What is a Pet Passport? Why do I need one?

Photo by acadmeic

Official passports, tourist passports, visas, movers, car shipping…all big headaches. Just when you think you have it all done, you find one more detail you can’t ignore. You can’t ignore it if you have a pet, that is. You need to apply for a pet passport if you have a fur baby that is part of your family.

So, what is a pet passport?

A pet passport is simply an official record of your pet’s health and immunization records.  It puts all required information in one simple document. After the veterinarian completes the forms, they go to the state agency, which verifies and authenticates the information. Your vet will get the paperwork back an pass it back to you. This paperwork is what you will carry with you when travel.

Why does my cat/dog need a pet passport?

The European Union is in the process of instituting the “Pet Travel Scheme” which is a system which will allow animals to move from country to country will less hassle and red tape. In order to make it easier for country officials to determine that your pet meets the requirements to enter a country, countries began to utilize the pet passport.

In order to enter the EU, your pet will need to meet requirements. The basic requirements include a rabies vaccination less than ten days before entering the country and a microchip which is the European standard rather than the American standard.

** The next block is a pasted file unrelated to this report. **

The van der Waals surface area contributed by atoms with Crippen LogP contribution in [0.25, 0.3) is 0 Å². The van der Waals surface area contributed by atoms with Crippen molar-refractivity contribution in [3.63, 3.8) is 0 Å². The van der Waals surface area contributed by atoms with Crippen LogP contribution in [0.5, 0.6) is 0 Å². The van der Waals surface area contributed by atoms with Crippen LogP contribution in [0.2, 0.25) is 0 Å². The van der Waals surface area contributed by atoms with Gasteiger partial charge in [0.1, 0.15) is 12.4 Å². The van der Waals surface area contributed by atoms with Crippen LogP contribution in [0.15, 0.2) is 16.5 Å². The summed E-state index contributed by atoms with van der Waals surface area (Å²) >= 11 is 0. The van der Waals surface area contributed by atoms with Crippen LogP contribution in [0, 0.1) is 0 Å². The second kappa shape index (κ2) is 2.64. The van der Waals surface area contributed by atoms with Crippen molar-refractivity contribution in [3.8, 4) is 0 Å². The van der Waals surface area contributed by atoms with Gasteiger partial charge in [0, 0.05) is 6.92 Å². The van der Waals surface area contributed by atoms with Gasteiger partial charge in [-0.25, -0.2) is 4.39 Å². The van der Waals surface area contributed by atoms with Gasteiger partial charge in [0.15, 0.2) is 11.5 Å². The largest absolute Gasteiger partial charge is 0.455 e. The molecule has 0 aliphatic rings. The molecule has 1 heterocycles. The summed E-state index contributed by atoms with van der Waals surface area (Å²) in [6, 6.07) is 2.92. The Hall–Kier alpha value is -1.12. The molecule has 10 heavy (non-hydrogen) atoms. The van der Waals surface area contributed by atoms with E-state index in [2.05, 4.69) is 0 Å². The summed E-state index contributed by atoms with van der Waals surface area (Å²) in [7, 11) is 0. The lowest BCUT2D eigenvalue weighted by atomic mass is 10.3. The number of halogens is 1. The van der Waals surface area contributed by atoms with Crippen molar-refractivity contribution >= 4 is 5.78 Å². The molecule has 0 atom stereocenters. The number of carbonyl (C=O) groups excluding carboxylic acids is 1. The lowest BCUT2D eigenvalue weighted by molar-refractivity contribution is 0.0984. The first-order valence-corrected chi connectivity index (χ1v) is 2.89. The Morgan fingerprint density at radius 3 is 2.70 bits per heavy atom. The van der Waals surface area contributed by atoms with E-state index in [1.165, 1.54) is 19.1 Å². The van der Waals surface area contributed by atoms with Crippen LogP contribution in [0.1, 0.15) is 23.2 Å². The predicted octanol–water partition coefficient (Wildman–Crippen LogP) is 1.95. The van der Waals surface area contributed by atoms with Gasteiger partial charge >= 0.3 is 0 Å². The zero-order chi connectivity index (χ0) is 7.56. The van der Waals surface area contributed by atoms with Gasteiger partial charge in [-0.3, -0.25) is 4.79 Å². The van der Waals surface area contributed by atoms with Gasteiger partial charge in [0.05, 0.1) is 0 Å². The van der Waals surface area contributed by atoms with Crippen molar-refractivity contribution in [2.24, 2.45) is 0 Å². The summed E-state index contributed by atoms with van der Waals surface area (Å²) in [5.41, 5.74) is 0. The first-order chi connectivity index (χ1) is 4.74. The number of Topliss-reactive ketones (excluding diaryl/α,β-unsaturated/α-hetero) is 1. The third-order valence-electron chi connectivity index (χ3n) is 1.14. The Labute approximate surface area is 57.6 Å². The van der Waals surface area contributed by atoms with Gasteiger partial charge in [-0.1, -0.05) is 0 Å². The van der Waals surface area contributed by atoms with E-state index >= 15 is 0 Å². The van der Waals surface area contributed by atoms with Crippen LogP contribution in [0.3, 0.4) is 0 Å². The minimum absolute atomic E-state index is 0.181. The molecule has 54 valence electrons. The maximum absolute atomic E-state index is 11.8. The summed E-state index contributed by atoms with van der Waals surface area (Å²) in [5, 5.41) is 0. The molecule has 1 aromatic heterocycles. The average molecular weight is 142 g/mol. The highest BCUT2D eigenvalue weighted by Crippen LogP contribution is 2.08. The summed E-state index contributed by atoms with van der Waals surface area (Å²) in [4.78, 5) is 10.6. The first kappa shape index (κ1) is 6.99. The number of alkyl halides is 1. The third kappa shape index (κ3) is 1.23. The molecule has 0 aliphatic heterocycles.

Where do I get a pet passport?

Go to your veterinarian to get a pet passport. Vets on military bases may be more familiar with the different country requirements and how to complete the paperwork than local veterinarians who have little experience with importing or exporting animals.

How much does it cost to get a pet passport?

A pet passport will cost you what your vet charges you for the services and the state will charge you for completing the paperwork. (Some vets may charge to fill out the paperwork and notarization.)  If you go online and do a search for “pet passport” you will find companies who would like you to buy their version of a pet passport and add-on the cost of a leather carrying case or some other accessory. These are not necessary. Your vet will still have to fill  out the forms and make sure your pet’s health information is correct on the forms. Save your money and let your veterinarian download the forms from the USDA website!

One more thing to remember…

Make sure your veterinarian is using the most up-to-date regulations when filling out paperwork. Currently, Italy requires people to use a pet-shipping company to bring animals into the country. I know they seem to allow military families to bring their pets into the country if they come on the same flight, but if you wait and have your pet join you later, you will have to pay one of these pet-shipping companies.


Travel in Europe-Why You Need A Tourist Passport

Official & Tourist PassportBeing stationed in Europe, the opportunities for travel are amazing!